• Industrialized populations continue showing smaller teeth with food processing advancements

Comparing tooth size across populations and archeological specimens allows assessment of changing dietary patterns over time.

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Tooth shape

The shape of crown contours and cusp patterns is adapted for a species’ specialized diet. For example:

  • Sharp teeth in carnivores shred meat
  • Broad flattened teeth in herbivores grind tough plant fibers
  • Omnivores have multi-cusped teeth for varied diets

Studying evolutionary changes in crown features helps reconstruct diet and feeding ecology in extinct species.

Genetic and geographic variation

Subtle natural variations in tooth crown traits can inform population origins and genetic relationships. Dental metrics and frequent non-metric crown and root traits also exhibit geographic patterning that assists bioarcheological reconstructions.

In summary, characteristics like tooth size and shape provide information about a species’ specialized feeding ecology and evolutionary adaptations. Examining dental variations across populations also clarifies genetic relationships and geographic affiliations.

Dental disease reveals risk factors and health history

Dental disease reveals risk factors and health history

Teeth are susceptible to characteristic diseases that provide lifelong information about an individual’s health behaviors, disease exposures, and genetic predispositions.


Tooth decay results from chronic bacterial plaque interacting with frequent intake of fermentable carbohydrates. Observing caries patterns helps assess risk factors such as:

  • Diet high in cariogenic processed foods, sugars, and acidic drinks
  • Poor oral hygiene allowing buildup of plaque
  • Developmental defects like deep fissures and enamel hypoplasia that trap bacteria

Periodontal disease

Chronic bacterial infection and inflammation of the gums and supporting structures leads to progressive damage. Periodontal problems can indicate:

  • Accumulation of plaque bacteria with poor oral hygiene
  • Systemic conditions like diabetes affecting inflammatory response
  • Environmental irritants such as smoking

Developmental disorders

Developmental disturbances leave permanent signs of childhood illness or trauma, including:

  • Enamel hypoplasia indicating systemic metabolic stressors
  • Hypocalcification and hypomineralization from nutritional deficiencies
  • Trauma, infection, toxins or radiation affecting enamel development

Other disorders

Many other dental abnormalities occur that provide diagnostic clues, such as:

  • Tooth discoloration pointing to prior pulp damage, infection, metabolic conditions or tetracycline staining
  • Anomalies like supernumerary teeth associated with syndromes
  • Malocclusions indicating genetic predispositions or oral habits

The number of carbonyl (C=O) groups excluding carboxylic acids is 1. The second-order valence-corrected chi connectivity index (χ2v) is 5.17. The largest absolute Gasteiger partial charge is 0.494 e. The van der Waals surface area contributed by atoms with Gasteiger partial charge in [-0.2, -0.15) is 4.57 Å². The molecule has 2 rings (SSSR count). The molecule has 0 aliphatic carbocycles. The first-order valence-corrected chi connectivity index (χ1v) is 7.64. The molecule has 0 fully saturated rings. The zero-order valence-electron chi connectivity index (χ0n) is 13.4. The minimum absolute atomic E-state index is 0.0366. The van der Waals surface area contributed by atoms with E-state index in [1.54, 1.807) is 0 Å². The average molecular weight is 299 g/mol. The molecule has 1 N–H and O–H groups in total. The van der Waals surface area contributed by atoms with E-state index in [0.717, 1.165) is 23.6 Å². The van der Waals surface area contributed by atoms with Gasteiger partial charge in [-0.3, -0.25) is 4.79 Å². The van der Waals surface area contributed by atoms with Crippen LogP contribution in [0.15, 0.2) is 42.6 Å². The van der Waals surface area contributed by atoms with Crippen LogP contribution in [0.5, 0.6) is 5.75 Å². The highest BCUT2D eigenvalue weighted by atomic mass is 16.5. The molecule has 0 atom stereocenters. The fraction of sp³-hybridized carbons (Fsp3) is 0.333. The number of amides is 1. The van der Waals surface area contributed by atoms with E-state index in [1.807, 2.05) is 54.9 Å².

Overall, characteristic dental diseases accumulate evidence of poor diet and hygiene habits, developmental disturbances, genetic conditions and systemic disease. Careful study of dental remains provides a remarkable long-term record of health and disease history.

Frequently Asked Questions

What types of analysis are used to learn about ancient diets from teeth?

Two common techniques used are:

  • Dental microwear analysis – Scanning electron microscopy is used to examine microscopic pits and scratches in tooth enamel that reflect dietary abrasiveness.
  • Isotope analysis – Measuring ratios of chemical isotopes absorbed from foods can quantify consumption of different food sources like meat vs. plants.
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How can you determine someone’s age from their teeth?

Age estimation utilizes the predictable sequence of tooth development. Teeth form at known ages, allowing age determination by matching developmental stage against reference data. Tooth eruption patterns and signs of wear can also assist age approximation.

Can missing teeth provide any clues about lifestyle or health?

Yes, antemortem tooth loss can result from:

  • Periodontal disease indicating infection and inflammation
  • Severe caries pointing to frequent consumption of cariogenic foods
  • Cultural practices like intentional modification or as a ritual rite of passage
  • Trauma reflecting participation in violent conflict or harmful behaviors

What is dental fluorosis and what does it indicate?

Dental fluorosis refers to discoloration and pitting of enamel caused by excessive fluoride intake early in development. Mild forms show opaque white patches while more severe forms have brown stains and porous defects. It indicates elevated fluoride exposure especially during enamel formation.

Can you tell if ancient remains were male or female from the teeth?

Sex determination from skeletal remains utilizes features like bone robustness and size, but teeth alone are not reliable indicators of sex. However, in combination with other bone markers and anthropologic context, distinctive dental traits like large canines and pronounced ridges on molars may provide clues suggesting male or female sex.